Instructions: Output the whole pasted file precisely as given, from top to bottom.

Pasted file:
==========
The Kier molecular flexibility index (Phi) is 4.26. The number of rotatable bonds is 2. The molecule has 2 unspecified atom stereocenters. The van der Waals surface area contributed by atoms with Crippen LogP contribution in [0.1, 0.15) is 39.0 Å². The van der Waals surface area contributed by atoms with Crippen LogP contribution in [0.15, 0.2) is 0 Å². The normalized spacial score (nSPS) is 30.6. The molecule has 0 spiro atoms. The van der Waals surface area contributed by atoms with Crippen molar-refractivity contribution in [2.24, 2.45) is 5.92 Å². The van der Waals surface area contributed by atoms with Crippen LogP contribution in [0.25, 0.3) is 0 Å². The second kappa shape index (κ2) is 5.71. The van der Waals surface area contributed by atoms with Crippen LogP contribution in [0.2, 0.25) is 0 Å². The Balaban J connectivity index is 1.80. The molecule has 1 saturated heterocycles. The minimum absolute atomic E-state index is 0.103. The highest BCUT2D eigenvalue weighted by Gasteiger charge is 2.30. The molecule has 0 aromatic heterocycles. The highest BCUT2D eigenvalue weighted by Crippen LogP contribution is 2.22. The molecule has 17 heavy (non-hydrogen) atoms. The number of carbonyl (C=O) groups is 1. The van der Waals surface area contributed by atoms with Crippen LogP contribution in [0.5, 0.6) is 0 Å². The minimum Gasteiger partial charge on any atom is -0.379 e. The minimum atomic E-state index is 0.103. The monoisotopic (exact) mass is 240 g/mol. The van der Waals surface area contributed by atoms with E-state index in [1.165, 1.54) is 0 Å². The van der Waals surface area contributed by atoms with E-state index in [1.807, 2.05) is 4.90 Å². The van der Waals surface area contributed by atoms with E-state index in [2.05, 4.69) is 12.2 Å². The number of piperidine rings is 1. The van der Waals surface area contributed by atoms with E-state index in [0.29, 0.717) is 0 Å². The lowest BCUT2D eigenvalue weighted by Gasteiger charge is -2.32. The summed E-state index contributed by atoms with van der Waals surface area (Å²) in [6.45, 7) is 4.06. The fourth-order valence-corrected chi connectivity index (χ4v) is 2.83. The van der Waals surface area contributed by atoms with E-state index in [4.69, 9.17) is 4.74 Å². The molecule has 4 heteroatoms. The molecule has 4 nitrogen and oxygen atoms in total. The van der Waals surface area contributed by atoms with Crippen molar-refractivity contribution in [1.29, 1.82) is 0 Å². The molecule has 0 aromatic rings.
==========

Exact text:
The Kier molecular flexibility index (Phi) is 4.26. The number of rotatable bonds is 2. The molecule has 2 unspecified atom stereocenters. The van der Waals surface area contributed by atoms with Crippen LogP contribution in [0.1, 0.15) is 39.0 Å². The van der Waals surface area contributed by atoms with Crippen LogP contribution in [0.15, 0.2) is 0 Å². The normalized spacial score (nSPS) is 30.6. The molecule has 0 spiro atoms. The van der Waals surface area contributed by atoms with Crippen molar-refractivity contribution in [2.24, 2.45) is 5.92 Å². The van der Waals surface area contributed by atoms with Crippen LogP contribution in [0.25, 0.3) is 0 Å². The second kappa shape index (κ2) is 5.71. The van der Waals surface area contributed by atoms with Crippen LogP contribution in [0.2, 0.25) is 0 Å². The Balaban J connectivity index is 1.80. The molecule has 1 saturated heterocycles. The minimum absolute atomic E-state index is 0.103. The highest BCUT2D eigenvalue weighted by Gasteiger charge is 2.30. The molecule has 0 aromatic heterocycles. The highest BCUT2D eigenvalue weighted by Crippen LogP contribution is 2.22. The molecule has 17 heavy (non-hydrogen) atoms. The number of carbonyl (C=O) groups is 1. The van der Waals surface area contributed by atoms with Crippen LogP contribution in [0.5, 0.6) is 0 Å². The minimum Gasteiger partial charge on any atom is -0.379 e. The minimum atomic E-state index is 0.103. The monoisotopic (exact) mass is 240 g/mol. The van der Waals surface area contributed by atoms with E-state index in [1.165, 1.54) is 0 Å². The van der Waals surface area contributed by atoms with E-state index in [1.807, 2.05) is 4.90 Å². The van der Waals surface area contributed by atoms with E-state index in [2.05, 4.69) is 12.2 Å². The number of piperidine rings is 1. The van der Waals surface area contributed by atoms with E-state index in [0.29, 0.717) is 0 Å². The lowest BCUT2D eigenvalue weighted by Gasteiger charge is -2.32. The summed E-state index contributed by atoms with van der Waals surface area (Å²) in [6.45, 7) is 4.06. The fourth-order valence-corrected chi connectivity index (χ4v) is 2.83. The van der Waals surface area contributed by atoms with E-state index in [4.69, 9.17) is 4.74 Å². The molecule has 4 heteroatoms. The molecule has 4 nitrogen and oxygen atoms in total. The van der Waals surface area contributed by atoms with Crippen molar-refractivity contribution in [1.29, 1.82) is 0 Å². The molecule has 0 aromatic rings.